Meaning of habitué in English:


Pronunciation /(h)əˈbɪtjʊeɪ/

See synonyms for habitué

Translate habitué into Spanish


  • A resident of or frequent visitor to a particular place.

    ‘a habitué of the West End’
    • ‘When the elevator doors open, visitors and habitués of this most morbid of environments are assaulted by the aforementioned smell.’
    • ‘Then there are the regular habitués who, many moons ago, took up permanent residence along the boulevard's sidewalks.’
    • ‘Being long-term habitués of brew-pubs like Smiles ’, we weren't prepared for the achingly trendy, glass-walled, pine-floored and utterly packed establishment we found.’
    • ‘Sitting blithely among the skins in immaculate 1950s togs and haircuts, are Stephen and Kim, who would go on to become habitués of the London club - the springboard for the 1980s movement.’
    • ‘But the most insightful clue for explaining the popularity of these places came from a face-to-face conversation I had with one of the hard-core habitués in a gaming center.’
    • ‘It's a gritty and irreverent look at a dystopic future whose black-market habitués can slay you with either a quip or a well-placed slug to the chest, depending on what mood they're in.’
    • ‘And cops started having to respond to distress calls from social workers dealing with unruly habitués at least once every couple of weeks.’
    • ‘The whole place is covered in lilac paint, except for the wall made out of faux rock, and save from a few habitués quietly eating, we're all alone.’
    • ‘New Paradise is hardly unknown to habitués of the neighborhood.’
    • ‘He became an habitué of Paris jazz clubs, and his most influential and widely seen photographs would possess a free-flowing rhythm that was instantly recognisable.’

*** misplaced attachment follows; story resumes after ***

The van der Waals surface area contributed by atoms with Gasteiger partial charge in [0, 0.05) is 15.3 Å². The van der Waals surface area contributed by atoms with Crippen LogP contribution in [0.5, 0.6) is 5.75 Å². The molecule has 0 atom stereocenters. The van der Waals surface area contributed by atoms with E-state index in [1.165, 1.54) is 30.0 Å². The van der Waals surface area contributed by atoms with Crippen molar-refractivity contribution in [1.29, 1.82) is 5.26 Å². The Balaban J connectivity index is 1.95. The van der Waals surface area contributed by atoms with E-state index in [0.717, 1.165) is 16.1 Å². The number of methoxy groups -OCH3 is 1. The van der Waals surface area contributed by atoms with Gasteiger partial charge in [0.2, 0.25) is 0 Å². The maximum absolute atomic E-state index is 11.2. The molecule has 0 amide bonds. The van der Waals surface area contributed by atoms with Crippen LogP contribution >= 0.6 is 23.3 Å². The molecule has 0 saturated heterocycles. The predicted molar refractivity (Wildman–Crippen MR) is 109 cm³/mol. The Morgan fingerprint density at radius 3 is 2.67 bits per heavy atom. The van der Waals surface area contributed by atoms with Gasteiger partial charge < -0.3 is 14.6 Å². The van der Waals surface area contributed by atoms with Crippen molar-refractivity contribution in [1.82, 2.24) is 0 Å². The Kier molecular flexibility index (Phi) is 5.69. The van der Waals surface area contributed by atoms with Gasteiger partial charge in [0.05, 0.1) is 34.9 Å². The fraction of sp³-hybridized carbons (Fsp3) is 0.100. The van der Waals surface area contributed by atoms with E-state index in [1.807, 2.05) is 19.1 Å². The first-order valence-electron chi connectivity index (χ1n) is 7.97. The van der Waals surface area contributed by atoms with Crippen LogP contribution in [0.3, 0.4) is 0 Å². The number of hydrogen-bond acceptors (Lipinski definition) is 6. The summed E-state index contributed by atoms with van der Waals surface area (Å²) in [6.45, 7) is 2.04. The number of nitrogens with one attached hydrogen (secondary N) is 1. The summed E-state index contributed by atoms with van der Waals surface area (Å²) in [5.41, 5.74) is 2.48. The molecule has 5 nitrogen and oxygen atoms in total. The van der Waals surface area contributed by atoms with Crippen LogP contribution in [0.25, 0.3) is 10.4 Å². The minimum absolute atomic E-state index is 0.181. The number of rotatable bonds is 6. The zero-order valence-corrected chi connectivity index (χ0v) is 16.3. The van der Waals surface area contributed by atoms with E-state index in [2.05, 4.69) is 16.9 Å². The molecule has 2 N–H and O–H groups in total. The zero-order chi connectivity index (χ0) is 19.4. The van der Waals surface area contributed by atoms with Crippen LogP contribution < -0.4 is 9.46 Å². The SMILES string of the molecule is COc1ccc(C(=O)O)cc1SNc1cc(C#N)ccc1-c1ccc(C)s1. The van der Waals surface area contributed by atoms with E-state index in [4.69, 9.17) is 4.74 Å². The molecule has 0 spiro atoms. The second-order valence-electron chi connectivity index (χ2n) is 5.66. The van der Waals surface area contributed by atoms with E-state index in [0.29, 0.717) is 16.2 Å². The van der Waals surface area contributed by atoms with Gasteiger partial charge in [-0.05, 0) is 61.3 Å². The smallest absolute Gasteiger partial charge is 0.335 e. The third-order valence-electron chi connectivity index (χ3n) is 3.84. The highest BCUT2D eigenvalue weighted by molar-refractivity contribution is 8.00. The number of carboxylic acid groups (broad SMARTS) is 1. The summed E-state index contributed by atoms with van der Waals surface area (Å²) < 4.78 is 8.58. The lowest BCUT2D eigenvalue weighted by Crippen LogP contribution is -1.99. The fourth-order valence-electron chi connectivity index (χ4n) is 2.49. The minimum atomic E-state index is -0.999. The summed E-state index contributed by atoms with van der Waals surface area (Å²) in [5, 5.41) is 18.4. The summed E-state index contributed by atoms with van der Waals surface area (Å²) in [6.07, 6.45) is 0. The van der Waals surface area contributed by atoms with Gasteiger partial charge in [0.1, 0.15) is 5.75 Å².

• ‘A habitué of the website, Rachel says she has used the Net to find a roommate, find her apartment in Hayes Valley, and find her part-time job.’
    • ‘This structure is reflected in the interests, relationships and behaviors of the clienteles - the habitués of particular bookshops, aristocratic salons and drawing rooms, coffee shops and even alehouses of the time.’
    • ‘Like many chat room habitués, his consciousness is plugged into the game 24 hours a day, and he doesn't even know if he has a ‘real’ body anymore.’
    • ‘As in Paris this centred on a café (Els Quatre Gats), its habitués including Picasso, the architect Gaudi, and such musicians as Vives and Granados.’
    • ‘It's a city where the habitués all own cars (parked right in front of their brownstones) and can get anywhere without delay.’
    • ‘The remainder of the room was a crowded jumble of benches and tables for the curious and the tavern habitués, who even now were laying claim to the most advantageous positions.’
    • ‘For habitués of Harry's Bar - and they are many - these are the incidentals.’
    • ‘Will the really keen habitués find their way round the new system?’
    • ‘A habitué of the Caribbean, the dogfish measures a less-than-intimidating 8 inches in length.’
    • ‘He also became a habitué of the maisons closes, producing numerous drawings, lithographs, and paintings of the girls, whom he treated compassionately, as individuals.’
    frequent visitor, regular visitor, regular customer, regular patron, regular client, familiar face, regular, patron, frequenter, haunter
    View synonyms


Early 19th century French, literally ‘accustomed’, past participle of habituer.